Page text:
The young woman whose plight touched the hearts of Falkirk Herald readers has died suddenly.
Farah Javed hoped to finalise her plans to come to the UK for medical help this week, but tragically passed away before the paperwork could be completed.
The 24-year-old niece of a Grangemouth minister was paralysed after a terrorist bombing of her Christian church in Peshawar, Pakistan in 2013.
A campaign to bring her to this country was launched and thousands of pounds raised, but sadly her family revealed that she died on Sunday.
Her uncle, the Rev. Aftab Gohar, said: “We are all devastated.”
She had been struggling for the last few months, but we hadn’t been expecting this.
“Everyone was looking forward to her coming here and she had been due to complete the paperwork on Monday, but sadly didn’t get an opportunity to do it.”
Originally, the fund was set up to bring her to Scotland for treatment to help her walk again. However, after her case was assessed doctors said nothing could be done.
But last September, The Falkirk Herald revealed that medical experts at Queen Elizabeth Hospital Birmingham had agreed to assess her.
Work was underway to deal with all the necessary red tape to allow Farah and her mother, Robina Shaheen, to come to the UK.
People from all walks of life donated to the fund, and a substantial sum came from a fundraising dinner organised by Grangemouth 1333 (Spitfire) Squadron Air Cadets, who have the Rev. Gohar as padre.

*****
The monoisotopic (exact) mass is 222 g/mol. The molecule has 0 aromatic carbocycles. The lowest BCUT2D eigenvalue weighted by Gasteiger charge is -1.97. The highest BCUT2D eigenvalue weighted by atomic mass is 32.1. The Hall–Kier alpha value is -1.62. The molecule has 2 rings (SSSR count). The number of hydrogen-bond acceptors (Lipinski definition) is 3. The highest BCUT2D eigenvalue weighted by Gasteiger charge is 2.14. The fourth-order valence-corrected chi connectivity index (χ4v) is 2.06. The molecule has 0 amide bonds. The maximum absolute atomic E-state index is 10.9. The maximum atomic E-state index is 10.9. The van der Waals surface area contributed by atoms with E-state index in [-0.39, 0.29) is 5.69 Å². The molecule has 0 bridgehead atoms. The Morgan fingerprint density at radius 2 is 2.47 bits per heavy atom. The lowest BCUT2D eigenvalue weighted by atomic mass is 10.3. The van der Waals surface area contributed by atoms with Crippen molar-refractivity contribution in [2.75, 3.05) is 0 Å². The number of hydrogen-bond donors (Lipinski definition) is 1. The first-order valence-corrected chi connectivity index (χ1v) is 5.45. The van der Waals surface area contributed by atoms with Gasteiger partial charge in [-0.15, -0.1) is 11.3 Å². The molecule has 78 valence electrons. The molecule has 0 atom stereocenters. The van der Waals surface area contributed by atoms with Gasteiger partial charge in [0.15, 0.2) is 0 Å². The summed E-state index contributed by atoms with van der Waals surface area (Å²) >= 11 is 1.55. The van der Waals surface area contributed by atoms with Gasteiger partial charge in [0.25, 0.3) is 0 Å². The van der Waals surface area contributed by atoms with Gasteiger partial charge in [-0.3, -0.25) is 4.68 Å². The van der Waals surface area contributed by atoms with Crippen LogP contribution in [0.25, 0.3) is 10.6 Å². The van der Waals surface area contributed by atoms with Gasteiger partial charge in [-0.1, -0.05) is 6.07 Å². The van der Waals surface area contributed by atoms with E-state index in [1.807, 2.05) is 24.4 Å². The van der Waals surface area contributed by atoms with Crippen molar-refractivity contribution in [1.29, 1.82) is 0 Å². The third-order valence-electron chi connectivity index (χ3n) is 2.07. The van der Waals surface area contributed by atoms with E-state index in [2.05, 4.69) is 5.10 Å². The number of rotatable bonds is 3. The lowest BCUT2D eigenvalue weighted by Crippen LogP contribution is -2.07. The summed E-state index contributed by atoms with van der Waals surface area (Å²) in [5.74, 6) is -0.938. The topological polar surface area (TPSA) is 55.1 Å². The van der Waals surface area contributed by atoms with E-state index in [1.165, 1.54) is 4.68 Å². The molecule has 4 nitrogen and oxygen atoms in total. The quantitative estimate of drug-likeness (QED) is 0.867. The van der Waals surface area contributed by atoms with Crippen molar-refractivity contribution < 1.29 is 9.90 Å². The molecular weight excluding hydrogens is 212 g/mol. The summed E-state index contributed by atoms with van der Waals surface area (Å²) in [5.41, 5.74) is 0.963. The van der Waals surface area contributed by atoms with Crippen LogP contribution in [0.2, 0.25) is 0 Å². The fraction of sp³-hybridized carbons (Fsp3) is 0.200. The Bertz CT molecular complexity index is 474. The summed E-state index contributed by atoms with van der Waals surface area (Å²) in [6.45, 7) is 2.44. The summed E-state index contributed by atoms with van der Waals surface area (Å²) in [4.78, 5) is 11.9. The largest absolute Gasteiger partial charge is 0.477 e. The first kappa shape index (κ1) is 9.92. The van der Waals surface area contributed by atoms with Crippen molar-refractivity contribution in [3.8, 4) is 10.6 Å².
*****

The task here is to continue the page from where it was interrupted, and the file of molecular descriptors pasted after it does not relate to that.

He added: “I want to thank all those people who, since the atrocity, have been sending donations and praying for Farah. We are all devastated at her loss.”
Colin Hume, Falkirk Herald editor, said: “Although we never met Farah, we cannot fail to have been affected by her plight.
“Tragically, the fund that so many readers contributed to so generously will no longer be needed.
“In the coming weeks discussions will take place to how best to put all the money raised to good use.”
Falkirk East MSP Angus MacDonald was involved in the efforts to bring her to this country. Following news of her death, he said: “My thoughts are with Aftab and Farah’s family members at this devastating time, who will be full of sorrow and grief following this further tragedy. I am sure everyone in Falkirk district wishes to convey their heartfelt sympathy and condolences to the family”.
Tom McMorrow of the air cadets was the prime mover in cutting through the red tape to bring Farah to the UK.
This week, he said: “The project came so close and I just hope that she felt comforted by the generosity of so many local people who tried to help her.
‘‘I’ll never be so moved by the memory of somebody I never met.”